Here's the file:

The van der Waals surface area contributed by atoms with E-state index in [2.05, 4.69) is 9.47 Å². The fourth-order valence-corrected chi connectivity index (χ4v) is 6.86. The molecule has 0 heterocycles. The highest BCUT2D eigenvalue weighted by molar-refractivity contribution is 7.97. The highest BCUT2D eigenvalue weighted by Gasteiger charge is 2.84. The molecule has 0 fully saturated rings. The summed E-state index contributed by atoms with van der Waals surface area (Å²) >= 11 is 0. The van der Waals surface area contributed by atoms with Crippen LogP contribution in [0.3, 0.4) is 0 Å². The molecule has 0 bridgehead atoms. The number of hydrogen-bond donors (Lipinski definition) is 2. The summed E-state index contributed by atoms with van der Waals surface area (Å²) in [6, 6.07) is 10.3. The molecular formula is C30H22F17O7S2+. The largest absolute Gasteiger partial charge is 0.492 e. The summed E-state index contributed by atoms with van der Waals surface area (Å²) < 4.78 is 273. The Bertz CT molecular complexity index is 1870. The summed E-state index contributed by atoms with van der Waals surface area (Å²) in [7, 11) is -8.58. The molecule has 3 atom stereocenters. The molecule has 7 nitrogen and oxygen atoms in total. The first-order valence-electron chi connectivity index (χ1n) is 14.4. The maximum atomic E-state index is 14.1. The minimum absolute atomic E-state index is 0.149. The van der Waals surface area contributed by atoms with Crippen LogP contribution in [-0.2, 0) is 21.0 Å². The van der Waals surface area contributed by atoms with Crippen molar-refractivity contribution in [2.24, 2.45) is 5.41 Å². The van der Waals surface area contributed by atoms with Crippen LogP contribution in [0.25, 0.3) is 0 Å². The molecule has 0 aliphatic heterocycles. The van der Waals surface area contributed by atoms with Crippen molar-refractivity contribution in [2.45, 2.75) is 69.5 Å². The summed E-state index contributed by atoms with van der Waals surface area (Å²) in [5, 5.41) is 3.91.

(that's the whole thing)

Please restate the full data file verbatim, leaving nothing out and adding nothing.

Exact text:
The van der Waals surface area contributed by atoms with E-state index in [2.05, 4.69) is 9.47 Å². The fourth-order valence-corrected chi connectivity index (χ4v) is 6.86. The molecule has 0 heterocycles. The highest BCUT2D eigenvalue weighted by molar-refractivity contribution is 7.97. The highest BCUT2D eigenvalue weighted by Gasteiger charge is 2.84. The molecule has 0 fully saturated rings. The summed E-state index contributed by atoms with van der Waals surface area (Å²) >= 11 is 0. The van der Waals surface area contributed by atoms with Crippen LogP contribution in [0.3, 0.4) is 0 Å². The molecule has 0 bridgehead atoms. The number of hydrogen-bond donors (Lipinski definition) is 2. The summed E-state index contributed by atoms with van der Waals surface area (Å²) in [6, 6.07) is 10.3. The molecular formula is C30H22F17O7S2+. The largest absolute Gasteiger partial charge is 0.492 e. The summed E-state index contributed by atoms with van der Waals surface area (Å²) < 4.78 is 273. The Bertz CT molecular complexity index is 1870. The summed E-state index contributed by atoms with van der Waals surface area (Å²) in [7, 11) is -8.58. The molecule has 3 atom stereocenters. The molecule has 7 nitrogen and oxygen atoms in total. The first-order valence-electron chi connectivity index (χ1n) is 14.4. The maximum atomic E-state index is 14.1. The minimum absolute atomic E-state index is 0.149. The van der Waals surface area contributed by atoms with Crippen LogP contribution in [-0.2, 0) is 21.0 Å². The van der Waals surface area contributed by atoms with Crippen molar-refractivity contribution in [2.24, 2.45) is 5.41 Å². The van der Waals surface area contributed by atoms with Crippen LogP contribution in [0.25, 0.3) is 0 Å². The molecule has 0 aliphatic heterocycles. The van der Waals surface area contributed by atoms with Crippen molar-refractivity contribution in [2.45, 2.75) is 69.5 Å². The summed E-state index contributed by atoms with van der Waals surface area (Å²) in [5, 5.41) is 3.91.